Iranians rarely use milk in their cuppa tea Image: Thinkstock
The familiar aroma of bun maska hits you as you step in, the chequered tablecloth looks inviting, and the ‘Do not’ board is up on the wall momentarily taking away your attention. You know you’re at an Irani joint if you’ve just ticked off all of the aforementioned observations. And if you haven't visited one before, today is the day. It's the Parsi New Year, after all.
We are at the newest, most-talked-about Irani restaurant in the city, Café Irani Chaii — one that opened in Mumbai for the first time in 50 years. It’s a welcome move considering most of the prestigious, heritage Irani joints are downing their shutters by dozens every year. Out of almost 400 such eateries in Mumbai, only about 30 remain open today. And Dr Mansoor Showghi Yezdi, a former documentary filmmaker, wanted to do his bit to preserve the Parsi culture in his own small way, at this 370-sq-ft space in Mahim. And the tea we are served naturally becomes the first topic of discussion.
Interestingly, the Iranians, he points out, don’t put milk in their tea. “But when our forefathers migrated to India, they wanted to experiment. They wanted to be the extra sugar in the milk in Indian tea. And that’s how the Irani chai came about,” Dr Yezdi reminisces while sipping his own cup.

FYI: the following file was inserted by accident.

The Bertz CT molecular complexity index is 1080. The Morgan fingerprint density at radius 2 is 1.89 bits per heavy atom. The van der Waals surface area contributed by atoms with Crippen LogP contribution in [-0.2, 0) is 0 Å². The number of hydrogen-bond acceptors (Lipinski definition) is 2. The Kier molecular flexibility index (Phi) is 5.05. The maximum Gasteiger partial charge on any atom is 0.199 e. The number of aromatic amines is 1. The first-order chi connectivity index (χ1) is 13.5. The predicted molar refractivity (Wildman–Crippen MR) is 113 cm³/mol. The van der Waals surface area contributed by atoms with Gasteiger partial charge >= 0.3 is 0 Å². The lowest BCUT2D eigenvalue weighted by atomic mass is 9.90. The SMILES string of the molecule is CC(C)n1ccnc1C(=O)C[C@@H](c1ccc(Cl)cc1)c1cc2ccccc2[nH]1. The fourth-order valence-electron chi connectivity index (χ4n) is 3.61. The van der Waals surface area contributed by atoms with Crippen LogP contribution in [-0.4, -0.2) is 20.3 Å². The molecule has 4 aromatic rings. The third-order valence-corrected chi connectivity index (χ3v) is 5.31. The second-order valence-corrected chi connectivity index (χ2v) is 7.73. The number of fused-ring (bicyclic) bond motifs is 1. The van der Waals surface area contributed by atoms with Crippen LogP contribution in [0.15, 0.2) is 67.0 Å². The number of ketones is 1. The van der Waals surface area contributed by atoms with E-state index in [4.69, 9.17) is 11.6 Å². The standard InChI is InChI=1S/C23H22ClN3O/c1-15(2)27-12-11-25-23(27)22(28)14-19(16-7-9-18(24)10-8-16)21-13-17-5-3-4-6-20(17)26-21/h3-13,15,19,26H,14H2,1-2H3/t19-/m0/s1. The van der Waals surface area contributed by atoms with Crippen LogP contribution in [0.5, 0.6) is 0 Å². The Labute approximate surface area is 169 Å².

And how do you spot an authentic Irani café? “Look for Bentwood chairs, manufactured in Poland; mirror-coated walls — that substitute for CCTV cameras; chequered floor tiles and tablecloths,” explains Dr Yezdi.
So, what goes into the making of the inimitable Irani chai? Dr Yezdi lets you in on the secret:
1. Use good-quality, long, loose tea leaves — buy it from established tea sellers. We use second flush leaves in order to retain the bold, robust flavour.
2. Don’t use condensed milk. Although most Irani cafes in Hyderabad use condensed milk for the tea they serve.
3. Condense the milk yourself — boil and keep stirring till it thickens and leaves a sweet aroma wafting about. For instance, 40 litres of milk should boil down to 30 litres.
4. If you find one, use a Samavar. It’s a unique urn brought to Iran from Russia in the 18th century. Today, there are electric versions available.